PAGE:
Gov. J.B. Pritzker on Tuesday said he’s “pleased” with the way the state’s surging COVID-19 numbers are flattening out, though the situation remains dire in southern Illinois — where intensive care hospital wards have filled to capacity.
The Illinois Department of Public Health reported 4,660 new coronavirus cases, keeping the average statewide positivity rate at 4.5%. That metric has hovered around that level for almost two weeks, suggesting Illinois’ exponential growth in transmission with the Delta variant since mid-summer has slowed down.
Hospitals across the state were treating 2,263 COVID-19 patients Monday night, down slightly from a seven-month high of 2,346 last week.
“They’ve subsided a little, they’ve flattened a bit, not the case numbers necessarily, but the hospitalizations, and so I’m pleased about that,” Pritzker said at an unrelated news conference in Aurora. “But until they start to come down the other side of this, we can’t lighten up on our mitigations, because, once again, we’re trying to defeat this so that people can go about their daily lives.”
It’s worse in 20 counties spanning the southern tip of the state. All 88 ICU hospital beds were occupied Monday night for a region that’s home to more than 400,000 residents and that has a testing positivity rate of 10.3%.
“We’re chugging through some pretty bad days here,” said Nathan Ryder, community outreach coordinator for the Southern 7 Health Department, which covers Illinois’ seven southernmost counties. “It looked like it was leveling off the last couple of days, but now we’re facing a pretty scary number.”
The state deployed a team of critical care nurses to the region last week when it was down to one or two available ICU beds per night, Ryder said, to open up about 10 additional beds.
“Even with that help, we still don’t have the capacity,” he said. “If you’re in a motor vehicle accident, or you’re having a cardiac trauma, a stroke — those are people who need ICU beds. At this point, if you encounter that, you’re probably looking at getting shipped off to St. Louis or Nashville. That’s an incredible strain on the patient and their loved ones.”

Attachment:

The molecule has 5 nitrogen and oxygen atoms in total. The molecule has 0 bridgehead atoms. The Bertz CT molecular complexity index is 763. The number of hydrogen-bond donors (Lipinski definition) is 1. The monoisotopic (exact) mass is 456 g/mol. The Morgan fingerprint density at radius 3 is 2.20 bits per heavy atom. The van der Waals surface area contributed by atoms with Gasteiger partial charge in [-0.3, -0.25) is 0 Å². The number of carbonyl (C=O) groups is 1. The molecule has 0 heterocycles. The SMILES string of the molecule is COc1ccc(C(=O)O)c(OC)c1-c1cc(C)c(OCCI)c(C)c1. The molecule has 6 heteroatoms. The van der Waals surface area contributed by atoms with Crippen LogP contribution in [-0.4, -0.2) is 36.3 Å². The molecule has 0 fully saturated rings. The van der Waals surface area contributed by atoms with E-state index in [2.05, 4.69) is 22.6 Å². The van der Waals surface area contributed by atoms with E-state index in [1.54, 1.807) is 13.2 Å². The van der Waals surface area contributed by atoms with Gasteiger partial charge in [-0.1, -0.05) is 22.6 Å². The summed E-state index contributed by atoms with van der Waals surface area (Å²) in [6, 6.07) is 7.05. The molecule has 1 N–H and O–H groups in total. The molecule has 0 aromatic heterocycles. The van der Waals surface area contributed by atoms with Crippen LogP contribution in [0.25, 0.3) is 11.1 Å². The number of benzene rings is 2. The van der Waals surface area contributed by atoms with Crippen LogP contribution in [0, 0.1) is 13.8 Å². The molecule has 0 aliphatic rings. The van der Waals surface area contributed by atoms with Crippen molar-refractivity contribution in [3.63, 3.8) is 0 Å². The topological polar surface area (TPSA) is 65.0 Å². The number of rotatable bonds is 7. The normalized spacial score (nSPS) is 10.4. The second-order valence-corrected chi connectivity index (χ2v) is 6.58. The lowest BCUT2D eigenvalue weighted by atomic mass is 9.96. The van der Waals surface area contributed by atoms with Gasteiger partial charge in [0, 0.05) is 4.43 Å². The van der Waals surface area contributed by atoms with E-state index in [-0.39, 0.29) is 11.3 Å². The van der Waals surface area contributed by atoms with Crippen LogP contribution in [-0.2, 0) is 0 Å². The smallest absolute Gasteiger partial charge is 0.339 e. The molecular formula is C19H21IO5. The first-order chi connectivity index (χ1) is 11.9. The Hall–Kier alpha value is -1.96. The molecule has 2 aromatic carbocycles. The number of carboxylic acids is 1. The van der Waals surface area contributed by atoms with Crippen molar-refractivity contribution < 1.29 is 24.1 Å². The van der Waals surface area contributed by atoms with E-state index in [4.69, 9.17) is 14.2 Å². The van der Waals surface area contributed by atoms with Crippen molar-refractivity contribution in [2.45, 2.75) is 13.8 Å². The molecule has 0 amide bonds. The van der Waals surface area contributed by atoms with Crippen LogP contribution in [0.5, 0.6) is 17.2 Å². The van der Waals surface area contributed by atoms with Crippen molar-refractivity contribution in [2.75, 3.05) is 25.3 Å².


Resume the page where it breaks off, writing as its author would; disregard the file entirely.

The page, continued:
The region also has some of the lowest vaccination rates in Illinois — all the way down to Alexander County, where not even 17% of residents are fully vaccinated, the lowest in the state.
Southern Illinois Healthcare reported that of 66 COVID-19 patients being treated at its four hospitals Tuesday, 59 were unvaccinated. Fifteen were receiving intensive care, and 14 were using ventilators — all unvaccinated.
Statewide, 78% of residents 12 or older have gotten a shot, and 61% have completed their vaccine series.
Chicago’s regional positivity rate is down to 3.5%, as about 72% of eligible residents have gotten at least one shot. More than 100 ICU beds were available in the city.
The U.S. Centers for Disease Control and Prevention still considers transmission high across the entire state, as it does across more than 93% of counties nationwide. That’s actually a slight improvement over the 95%-plus U.S. counties rated “high transmission” last week by the CDC.
The marginal improvement was reflected in Chicago’s quarantine advisory for unvaccinated travelers, which officials updated Tuesday to remove Connecticut and Washington, D.C., as hot spots. The entire country was on the city’s list a week ago.
Meanwhile, Illinois COVID-19 deaths are adding up at the fastest rate seen — 40 per day over the last week — since late February. Experts say that’s because fatalities are a “lagging indicator” of the pandemic; it takes weeks for growing cases to deteriorate into more serious infections ending in tragedy.
The state reported 71 COVID-19 deaths Saturday, the worst for Illinois since Feb. 18. The virus has now claimed 24,407 Illinois lives over the past year and a half.
Officials are offering $100 in Visa gift cards to those who roll up their sleeves at city-run mobile vaccination events or who sign up for in-home shot appointments at (312) 746-4835.